May 2008
Volume 49, Issue 13
Free
ARVO Annual Meeting Abstract  |   May 2008
Genetic Dissection of Central Corneal Thickness Utilizing Inbred Mice
Author Affiliations & Notes
  • M. G. Anderson
    University of Iowa, Iowa City, Iowa
    Molecular Physiology and Biophysics,
    Department of Ophthalmology and Visual Sciences,
  • N. L. Hawes
    The Jackson Laboratory, Bar Harbor, Maine
  • B. Chang
    The Jackson Laboratory, Bar Harbor, Maine
  • G. E. Petersen
    University of Iowa, Iowa City, Iowa
    Molecular Physiology and Biophysics,
  • B. Jiang
    University of Iowa, Iowa City, Iowa
    Department of Ophthalmology and Visual Sciences,
  • G. Lively
    University of Iowa, Iowa City, Iowa
    Molecular Physiology and Biophysics,
  • Footnotes
    Commercial Relationships  M.G. Anderson, None; N.L. Hawes, None; B. Chang, None; G.E. Petersen, None; B. Jiang, None; G. Lively, None.
  • Footnotes
    Support  National Glaucoma Research, a program of the American Health Assistance Foundation; and NIH grant EY07758
Investigative Ophthalmology & Visual Science May 2008, Vol.49, 3932. doi:https://doi.org/
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      M. G. Anderson, N. L. Hawes, B. Chang, G. E. Petersen, B. Jiang, G. Lively; Genetic Dissection of Central Corneal Thickness Utilizing Inbred Mice. Invest. Ophthalmol. Vis. Sci. 2008;49(13):3932. doi: https://doi.org/.

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      © ARVO (1962-2015); The Authors (2016-present)

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Abstract

Purpose: : Central corneal thickness (CCT) varies widely in humans. More than a mere anatomical curiosity, CCT exhibits associations with a variety of ocular diseases, suggesting that the genes regulating CCT are likely to be of broad importance to the eye. Here, we initiate a genetic approach for studying CCT with mice by developing methodology and resources enabling a phenotype-driven approach utilizing inbred strains of mice.

Methods: : Techniques for non-invasively measuring CCT in mice were developed utilizing a Sonogage Ultrasound Pachymeter. Reliability was tested by comparing pachymeter measurements to direct measurements of unfixed ocular cryosections. Experiments were initially performed with the widely utilized C57BL/6J strain of mice and then applied to a variety of different inbred strains.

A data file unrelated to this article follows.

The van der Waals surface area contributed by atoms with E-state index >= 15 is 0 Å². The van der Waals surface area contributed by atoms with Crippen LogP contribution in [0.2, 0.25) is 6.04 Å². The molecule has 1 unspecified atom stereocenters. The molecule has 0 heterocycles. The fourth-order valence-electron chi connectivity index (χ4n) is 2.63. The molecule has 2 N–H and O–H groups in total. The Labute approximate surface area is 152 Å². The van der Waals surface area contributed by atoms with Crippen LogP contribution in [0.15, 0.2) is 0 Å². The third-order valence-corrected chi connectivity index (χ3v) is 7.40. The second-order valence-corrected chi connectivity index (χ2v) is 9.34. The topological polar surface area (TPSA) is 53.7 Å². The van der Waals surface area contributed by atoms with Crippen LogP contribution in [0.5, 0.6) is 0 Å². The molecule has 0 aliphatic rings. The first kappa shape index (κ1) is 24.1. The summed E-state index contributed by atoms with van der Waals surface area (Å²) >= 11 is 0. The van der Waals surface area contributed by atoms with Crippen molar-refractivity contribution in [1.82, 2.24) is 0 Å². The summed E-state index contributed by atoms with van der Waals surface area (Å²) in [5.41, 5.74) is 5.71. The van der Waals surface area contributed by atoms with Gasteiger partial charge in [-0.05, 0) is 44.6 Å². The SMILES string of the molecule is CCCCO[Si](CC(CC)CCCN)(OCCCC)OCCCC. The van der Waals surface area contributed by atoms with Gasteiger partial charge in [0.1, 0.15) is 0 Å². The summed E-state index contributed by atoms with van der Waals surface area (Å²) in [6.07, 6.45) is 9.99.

Results: : In accord with previous studies of CCT in rodents, we measured a CCT of 97.6 +/- 2.7 µm (mean +/- SD) for adult (100 day) C57BL/6J mice. No sex-specific effects were detected. Measurements of CCT did exhibit age-dependency in young mice, but remained relatively constant past 10 weeks of age. Our initial survey of CCT among a diverse set of different inbred mouse strains identified strain-specific and non-overlapping differences in CCT (n=8-10 eyes per strain, 90-120 days). Among these strains, mean CCT varied between a low of 89.0 +/- 6.1 (strain C57BLKS/J) to a high of 123.1 +/- 4.8 µm (strain SJL/J). Histologic comparisons of C57BLKS/J (thin), C57BL/6J (mid), and SJL/J (thick) corneas demonstrates correlations between CCT and stromal thickness, as well as keratocyte density. No other indices of overt pathology were detected, likely indicating that CCT among these strains is a naturally occuring spectrum of wild-type phenotypes and likely a direct consequence of genetic background.

Conclusions: : Like human eyes, the eyes of different strains of inbred mice display a significant variability in CCT. Because these strains also have inherent genetic diversity, they represent a powerful resource for genetic linkage studies. We are currently conducting genetic mapping crosses to identify the loci dictating these differences. In our ongoing studies, we intend to continue studying genetic pathways influencing CCT and apply these resources as an experimental system for studying associations between CCT and glaucoma.

Keywords: cornea: stroma and keratocytes • genetics • extracellular matrix 
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